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Text: Edgar Allan Poe, "Dream-Land" (A), Graham's Magazine, June 1844, 25:256





[page 256, full page, continued:]

DREAM-LAND.
 ————
BY EDGAR A. POE.
————

[column 1:]


    BY a route obscure and lonely,
    Haunted by ill angels only,
    Where an Eidolon, named NIGHT,
    On a black throne reigns upright,
    I have reached these lands but newly
    From an ultimate dim Thule —
From a wild weird clime, that lieth, sublime,
          Out of SPACE — out of TIME.

    Bottomless vales and boundless floods,
    And chasms, and caves, and Titian woods,
    With forms that no man can discover
    For the dews that drip all over;
    Mountains toppling evermore
    Into seas without a shore;
    Seas that restlessly aspire,
    Surging, unto skies of fire;
    Lakes that endlessly outspread
    Their lone waters, lone and dead, —
    Their still waters, still and chilly
    With the snows of the lolling lily.

    By a route obscure and lonely,
    Haunted by ill angels only,
    Where an Eidolon, named NIGHT,
    On a black throne reigns upright,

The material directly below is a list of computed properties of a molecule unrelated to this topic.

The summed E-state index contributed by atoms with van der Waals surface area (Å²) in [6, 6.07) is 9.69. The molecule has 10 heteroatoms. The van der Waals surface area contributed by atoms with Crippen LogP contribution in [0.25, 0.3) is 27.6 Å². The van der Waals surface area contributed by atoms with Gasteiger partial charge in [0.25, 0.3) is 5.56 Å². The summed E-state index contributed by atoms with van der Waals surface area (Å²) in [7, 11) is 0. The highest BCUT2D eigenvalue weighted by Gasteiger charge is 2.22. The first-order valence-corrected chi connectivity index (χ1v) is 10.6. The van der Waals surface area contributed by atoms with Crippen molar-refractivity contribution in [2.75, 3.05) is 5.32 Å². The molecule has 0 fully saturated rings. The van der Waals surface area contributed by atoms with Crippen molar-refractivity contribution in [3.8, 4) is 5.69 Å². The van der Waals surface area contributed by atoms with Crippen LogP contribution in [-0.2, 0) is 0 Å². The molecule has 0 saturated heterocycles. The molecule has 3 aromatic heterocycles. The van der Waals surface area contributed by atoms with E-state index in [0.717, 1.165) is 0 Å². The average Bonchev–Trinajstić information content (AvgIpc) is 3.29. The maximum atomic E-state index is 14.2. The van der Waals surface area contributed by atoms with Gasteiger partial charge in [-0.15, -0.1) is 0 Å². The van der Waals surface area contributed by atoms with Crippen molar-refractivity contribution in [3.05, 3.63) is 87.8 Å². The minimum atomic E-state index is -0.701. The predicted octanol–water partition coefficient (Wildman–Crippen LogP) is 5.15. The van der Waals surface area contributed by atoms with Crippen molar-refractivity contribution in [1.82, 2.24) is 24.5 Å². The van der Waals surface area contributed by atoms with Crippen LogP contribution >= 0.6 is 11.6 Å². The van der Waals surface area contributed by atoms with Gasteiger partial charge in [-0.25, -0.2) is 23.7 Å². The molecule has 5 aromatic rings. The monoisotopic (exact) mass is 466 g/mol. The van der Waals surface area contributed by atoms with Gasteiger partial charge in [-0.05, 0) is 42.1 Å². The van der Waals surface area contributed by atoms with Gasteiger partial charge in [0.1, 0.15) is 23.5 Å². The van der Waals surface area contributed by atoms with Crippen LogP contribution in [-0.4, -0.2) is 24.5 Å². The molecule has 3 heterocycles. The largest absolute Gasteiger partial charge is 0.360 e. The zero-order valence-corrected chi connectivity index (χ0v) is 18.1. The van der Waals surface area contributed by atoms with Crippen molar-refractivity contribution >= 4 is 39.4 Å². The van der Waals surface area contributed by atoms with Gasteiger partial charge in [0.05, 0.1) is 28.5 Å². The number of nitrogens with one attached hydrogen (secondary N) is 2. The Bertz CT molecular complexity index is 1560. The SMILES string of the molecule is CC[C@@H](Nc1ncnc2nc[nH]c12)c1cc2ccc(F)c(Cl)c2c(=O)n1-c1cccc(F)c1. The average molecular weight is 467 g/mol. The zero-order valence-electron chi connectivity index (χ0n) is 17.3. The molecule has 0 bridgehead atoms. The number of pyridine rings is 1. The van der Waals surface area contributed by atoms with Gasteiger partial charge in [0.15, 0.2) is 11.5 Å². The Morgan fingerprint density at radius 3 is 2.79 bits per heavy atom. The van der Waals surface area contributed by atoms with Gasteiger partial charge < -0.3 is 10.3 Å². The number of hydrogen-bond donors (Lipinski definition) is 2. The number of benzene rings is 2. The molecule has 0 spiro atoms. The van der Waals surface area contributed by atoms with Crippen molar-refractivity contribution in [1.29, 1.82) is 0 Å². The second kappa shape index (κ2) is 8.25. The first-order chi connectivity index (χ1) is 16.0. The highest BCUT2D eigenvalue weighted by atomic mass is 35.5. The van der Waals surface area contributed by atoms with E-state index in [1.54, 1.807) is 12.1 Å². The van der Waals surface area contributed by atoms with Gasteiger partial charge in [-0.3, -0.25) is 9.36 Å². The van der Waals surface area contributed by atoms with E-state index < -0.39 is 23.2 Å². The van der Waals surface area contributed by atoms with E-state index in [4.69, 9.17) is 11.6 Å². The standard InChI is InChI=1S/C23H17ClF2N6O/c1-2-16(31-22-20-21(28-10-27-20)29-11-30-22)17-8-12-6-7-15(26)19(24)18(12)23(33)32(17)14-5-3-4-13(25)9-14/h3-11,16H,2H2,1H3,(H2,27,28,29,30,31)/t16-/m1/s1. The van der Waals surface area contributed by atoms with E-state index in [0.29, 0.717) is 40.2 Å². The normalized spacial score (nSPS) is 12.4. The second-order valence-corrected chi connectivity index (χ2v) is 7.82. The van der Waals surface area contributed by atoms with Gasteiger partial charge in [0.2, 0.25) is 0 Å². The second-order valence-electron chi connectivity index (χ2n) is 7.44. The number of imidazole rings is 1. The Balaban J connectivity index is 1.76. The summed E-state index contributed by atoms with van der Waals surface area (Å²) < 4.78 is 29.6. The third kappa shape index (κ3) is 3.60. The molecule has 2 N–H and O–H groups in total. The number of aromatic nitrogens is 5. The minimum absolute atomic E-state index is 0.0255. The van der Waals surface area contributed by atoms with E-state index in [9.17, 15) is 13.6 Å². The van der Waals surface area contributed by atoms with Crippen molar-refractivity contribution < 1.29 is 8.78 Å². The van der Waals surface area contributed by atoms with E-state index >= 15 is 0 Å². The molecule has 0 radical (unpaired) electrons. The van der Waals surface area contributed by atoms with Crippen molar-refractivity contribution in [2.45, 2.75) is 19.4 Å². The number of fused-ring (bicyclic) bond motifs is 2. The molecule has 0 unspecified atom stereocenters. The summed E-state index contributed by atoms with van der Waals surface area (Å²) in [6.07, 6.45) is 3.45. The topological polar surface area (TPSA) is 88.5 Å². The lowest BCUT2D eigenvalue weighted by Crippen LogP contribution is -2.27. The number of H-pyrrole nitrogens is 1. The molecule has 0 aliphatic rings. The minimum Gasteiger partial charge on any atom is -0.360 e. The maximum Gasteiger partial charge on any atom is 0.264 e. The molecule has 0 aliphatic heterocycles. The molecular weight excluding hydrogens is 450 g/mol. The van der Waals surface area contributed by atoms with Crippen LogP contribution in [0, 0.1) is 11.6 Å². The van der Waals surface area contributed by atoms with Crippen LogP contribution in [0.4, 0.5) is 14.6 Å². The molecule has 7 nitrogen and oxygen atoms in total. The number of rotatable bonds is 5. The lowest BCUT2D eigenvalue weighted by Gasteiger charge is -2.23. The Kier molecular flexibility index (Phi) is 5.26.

I have reached my home but newly
    From this ultimate dim Thule.

    By the lakes that thus outspread
    Their lone waters, lone and dead, —
    Their sad waters, sad and chilly
    With the snows of the lolling lily, —
    By the mountain — near the river
    Murmuring lowly, murmuring ever, —
    By the gray woods, — by the swamp
    Where the toad and the newt encamp, — [column 2:]
    By the dismal tarns and pools
            Where dwell the Ghouls, —
    By each spot the most unholy —
    In each nook most melancholy, —
    There the traveler meets aghast
    Sheeted Memories of the Past —
    Shrouded forms that start and sigh
    As they pass the wanderer by —
    White-robed forms of friends long given,
    In agony, to the worms, and Heaven.

   By a route obscure and lonely,
    Haunted by ill angels only,
    Where an Eidolon, named NIGHT,
    On a black throne reigns upright,
    I have journeyed home but newly
    From this ultimate dim Thule.

    For the heart whose woes are legion
    'T is a peaceful, soothing region —
    For the spirit that walks in shadow
    'T is — oh 't is an Eldorado!
    But the traveler, traveling through it,
    May not — dare not openly view it;
    Never its mysteries are exposed
    To the weak human eye unclosed;
    So wills the King, who hath forbid
    The uplifting of the fringéd lid;
    And thus the sad Soul that here passes
    Beholds it but through darkened glasses.

    By a route obscure and lonely,
    Haunted by ill angels only,
    Where an Eidolon, named NIGHT,
    On a black throne reigns upright,
    I have wandered home but newly
    From this ultimate dim Thule.









Notes:

The odd indentation of line 7 is in all versions of this poem printed during Poe's lifetime.







 
[S:2 - GM,  1844] - Edgar Allan Poe Society of Baltimore - Works - Poems - Dream-Land (A)